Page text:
Men get a break while women shop

China Daily (Hong Kong) - - FRONT PAGE - By ZHOU WENTING in Shang­hai zhouwent­ing@chi­

Four cab­ins with com­put­ers and dig­i­tal game gad­gets — placed in a pop­u­lar Shang­hai shop­ping mall to ac­com­mo­date men ac­com­pa­ny­ing their wives or girl­friends — have re­ceived di­verse re­sponses from women.

Some said it al­lows both to en­joy their fa­vorite ac­tiv­i­ties, while oth­ers said it de­stroyed their qual­ity time.

China Daily spent two hours be­fore lunch on Fri­day be­side the four glass cab­ins equipped with so­fas and com­puter game fa­cil­i­ties in­side Global Har­bor shop­ping mall and saw only one boy around 10 years old go­ing in. In com­par­i­son, the nearby benches for shop­pers to rest were all oc­cu­pied.

A woman who only gave her sur­name as Jiang, from the man­age­ment depart­ment of the shop­ping mall in Pu­tuo dis­trict, said the fa­cil­i­ties, which have been there for a month, are usu­ally fully oc­cu­pied on week­ends. They have been free so far but the mall will start charg­ing for the ser­vice on Satur­day. It will cost 20 yuan ($3) for half an hour and 30 yuan for an hour.

Most men wel­comed such de­sign and said they would give it a try — if it wouldn’t dis­ap­point their wives or girl­friends.

How­ever, women aired dif­fer­ent com­ments.

Jin Ji­amin, a 22-year-old hu­man re­sources pro­fes­sional, said it’s un­ac­cept­able to see her boyfriend sit­ting there play­ing com­puter games if he goes out with her for a date.

“In the era of mak­ing deals on­line, shop­ping in a mall for a cou­ple serves more like an ac­tiv­ity that the duo can do to­gether, just like go­ing to a the­ater. If they choose to do it to­gether, nei­ther should quit halfway,” said Jin, who was rest­ing with her boyfriend on a bench.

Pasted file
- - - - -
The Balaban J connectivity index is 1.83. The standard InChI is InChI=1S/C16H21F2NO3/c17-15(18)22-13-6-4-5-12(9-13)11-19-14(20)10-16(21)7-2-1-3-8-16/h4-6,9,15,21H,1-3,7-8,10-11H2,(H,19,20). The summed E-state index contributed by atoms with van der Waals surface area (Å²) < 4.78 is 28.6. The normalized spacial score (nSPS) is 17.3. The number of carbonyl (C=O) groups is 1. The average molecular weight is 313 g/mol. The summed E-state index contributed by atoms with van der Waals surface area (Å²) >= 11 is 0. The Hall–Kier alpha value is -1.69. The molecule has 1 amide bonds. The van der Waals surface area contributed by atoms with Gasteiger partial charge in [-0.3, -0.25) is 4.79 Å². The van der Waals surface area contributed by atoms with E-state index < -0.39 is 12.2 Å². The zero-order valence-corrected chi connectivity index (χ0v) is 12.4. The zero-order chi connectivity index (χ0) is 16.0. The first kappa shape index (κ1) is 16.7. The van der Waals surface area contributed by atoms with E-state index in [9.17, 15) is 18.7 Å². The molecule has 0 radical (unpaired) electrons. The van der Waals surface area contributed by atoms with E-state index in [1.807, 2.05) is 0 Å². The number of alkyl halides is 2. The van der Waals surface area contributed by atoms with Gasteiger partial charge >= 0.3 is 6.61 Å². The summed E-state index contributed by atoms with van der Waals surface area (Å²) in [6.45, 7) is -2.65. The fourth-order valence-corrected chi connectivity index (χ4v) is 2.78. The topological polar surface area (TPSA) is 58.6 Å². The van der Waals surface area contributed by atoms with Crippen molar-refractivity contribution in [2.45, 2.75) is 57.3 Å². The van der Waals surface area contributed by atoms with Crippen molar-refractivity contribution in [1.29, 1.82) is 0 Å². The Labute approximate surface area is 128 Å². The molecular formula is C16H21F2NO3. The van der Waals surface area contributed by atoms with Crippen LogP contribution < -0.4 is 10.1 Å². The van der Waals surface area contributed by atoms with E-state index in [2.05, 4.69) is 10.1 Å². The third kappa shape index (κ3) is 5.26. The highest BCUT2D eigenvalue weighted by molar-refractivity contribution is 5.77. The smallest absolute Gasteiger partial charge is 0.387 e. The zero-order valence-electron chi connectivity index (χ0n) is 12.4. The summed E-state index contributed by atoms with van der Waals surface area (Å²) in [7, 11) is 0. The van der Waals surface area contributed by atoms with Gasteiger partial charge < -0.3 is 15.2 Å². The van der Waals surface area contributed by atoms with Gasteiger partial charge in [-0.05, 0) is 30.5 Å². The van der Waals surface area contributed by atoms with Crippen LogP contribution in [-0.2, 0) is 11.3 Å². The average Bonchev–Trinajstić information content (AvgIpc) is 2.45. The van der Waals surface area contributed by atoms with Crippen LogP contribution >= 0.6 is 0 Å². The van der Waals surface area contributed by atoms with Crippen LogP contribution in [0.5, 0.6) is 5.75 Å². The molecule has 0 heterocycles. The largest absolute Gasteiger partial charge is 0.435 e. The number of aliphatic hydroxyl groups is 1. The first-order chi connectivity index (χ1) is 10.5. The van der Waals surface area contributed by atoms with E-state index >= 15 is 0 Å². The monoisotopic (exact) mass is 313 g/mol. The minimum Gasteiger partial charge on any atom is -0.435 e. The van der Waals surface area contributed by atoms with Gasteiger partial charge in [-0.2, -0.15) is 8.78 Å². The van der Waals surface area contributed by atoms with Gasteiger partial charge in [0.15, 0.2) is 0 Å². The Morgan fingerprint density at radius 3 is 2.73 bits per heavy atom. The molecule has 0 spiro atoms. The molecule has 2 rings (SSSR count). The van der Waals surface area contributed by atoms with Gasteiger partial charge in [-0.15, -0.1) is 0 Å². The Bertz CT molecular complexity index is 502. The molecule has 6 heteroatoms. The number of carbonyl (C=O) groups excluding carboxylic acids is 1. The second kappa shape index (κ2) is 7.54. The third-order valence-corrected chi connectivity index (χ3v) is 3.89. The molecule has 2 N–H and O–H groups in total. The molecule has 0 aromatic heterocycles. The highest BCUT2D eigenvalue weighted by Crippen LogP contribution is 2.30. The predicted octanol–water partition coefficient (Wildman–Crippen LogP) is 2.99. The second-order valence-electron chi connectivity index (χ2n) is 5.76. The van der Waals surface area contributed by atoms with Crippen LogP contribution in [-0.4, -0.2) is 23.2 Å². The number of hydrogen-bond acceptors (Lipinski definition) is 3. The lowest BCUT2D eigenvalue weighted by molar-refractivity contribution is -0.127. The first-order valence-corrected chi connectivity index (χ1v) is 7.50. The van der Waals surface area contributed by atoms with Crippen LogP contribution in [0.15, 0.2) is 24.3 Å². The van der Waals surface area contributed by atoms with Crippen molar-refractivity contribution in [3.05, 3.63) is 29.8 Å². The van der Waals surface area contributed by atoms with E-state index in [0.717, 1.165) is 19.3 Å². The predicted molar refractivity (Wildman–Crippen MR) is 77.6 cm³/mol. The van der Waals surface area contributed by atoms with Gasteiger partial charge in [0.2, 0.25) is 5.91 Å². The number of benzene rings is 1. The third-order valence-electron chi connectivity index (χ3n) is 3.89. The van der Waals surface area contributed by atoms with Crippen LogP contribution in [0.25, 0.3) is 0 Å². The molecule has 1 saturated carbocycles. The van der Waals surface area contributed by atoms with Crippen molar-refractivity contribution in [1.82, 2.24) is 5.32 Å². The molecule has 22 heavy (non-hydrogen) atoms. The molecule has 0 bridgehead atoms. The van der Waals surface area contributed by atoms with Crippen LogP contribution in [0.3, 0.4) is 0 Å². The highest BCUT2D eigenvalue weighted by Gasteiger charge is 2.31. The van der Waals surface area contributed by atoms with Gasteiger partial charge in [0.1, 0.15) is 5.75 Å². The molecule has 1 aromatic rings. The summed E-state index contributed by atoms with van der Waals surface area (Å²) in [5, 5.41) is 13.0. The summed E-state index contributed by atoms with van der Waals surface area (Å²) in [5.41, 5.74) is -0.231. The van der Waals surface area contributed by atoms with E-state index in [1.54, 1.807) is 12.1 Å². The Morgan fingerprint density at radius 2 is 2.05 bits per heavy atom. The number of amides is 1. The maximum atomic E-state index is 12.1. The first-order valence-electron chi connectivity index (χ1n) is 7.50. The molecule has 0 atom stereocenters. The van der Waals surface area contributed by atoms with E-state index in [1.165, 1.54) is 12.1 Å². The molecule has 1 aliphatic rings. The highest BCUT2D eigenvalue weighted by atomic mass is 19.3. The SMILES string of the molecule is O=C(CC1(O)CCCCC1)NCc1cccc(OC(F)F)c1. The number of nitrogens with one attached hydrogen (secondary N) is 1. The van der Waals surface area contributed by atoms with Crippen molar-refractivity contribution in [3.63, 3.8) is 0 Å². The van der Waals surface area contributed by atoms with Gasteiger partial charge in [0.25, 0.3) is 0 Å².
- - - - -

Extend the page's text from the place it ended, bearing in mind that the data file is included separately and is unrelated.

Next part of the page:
Pri­mary school teacher Ding Wen said, “Whether we started a re­la­tion­ship a decade ago, or we al­ready have 3-yearold son, I al­ways be­lieve we should take the qual­ity time we spend to­gether se­ri­ously.”

How­ever, some said it would be fine if their hus­bands play games there for half an hour while they’re try­ing on dresses and don’t need their opin­ions.

“I re­gard this as a de­sir­able and cre­ative way for my hus­band to take a break from shop­ping, in which men of­ten show lit­tle in­ter­est. Oth­er­wise I’ll be rushed by him in most cases,” said Yu Qi­uhui, a 41-year-old in­sur­ance sales­per­son.


Vis­i­tors en­joy The Di­vine Michelan­gelo, an art ex­hi­bi­tion on the life and works of the Re­nais­sance sculp­tor, painter and ar­chi­tect, at the Na­tional Sta­dium, nick­named the Bird’s Nest, in Beijing on Fri­day. A to­tal of 105 pieces of his work, in­clud­ing a replica of the statue David from one of the three casts made di­rectly from the orig­i­nal sculp­ture, are fea­tured in the ex­hi­bi­tion.


A man plays video games in a cabin, which is spe­cially de­signed to ac­com­mo­date men who ac­com­pany their wives or girl­friends to a mall, in Shang­hai on Thurs­day.

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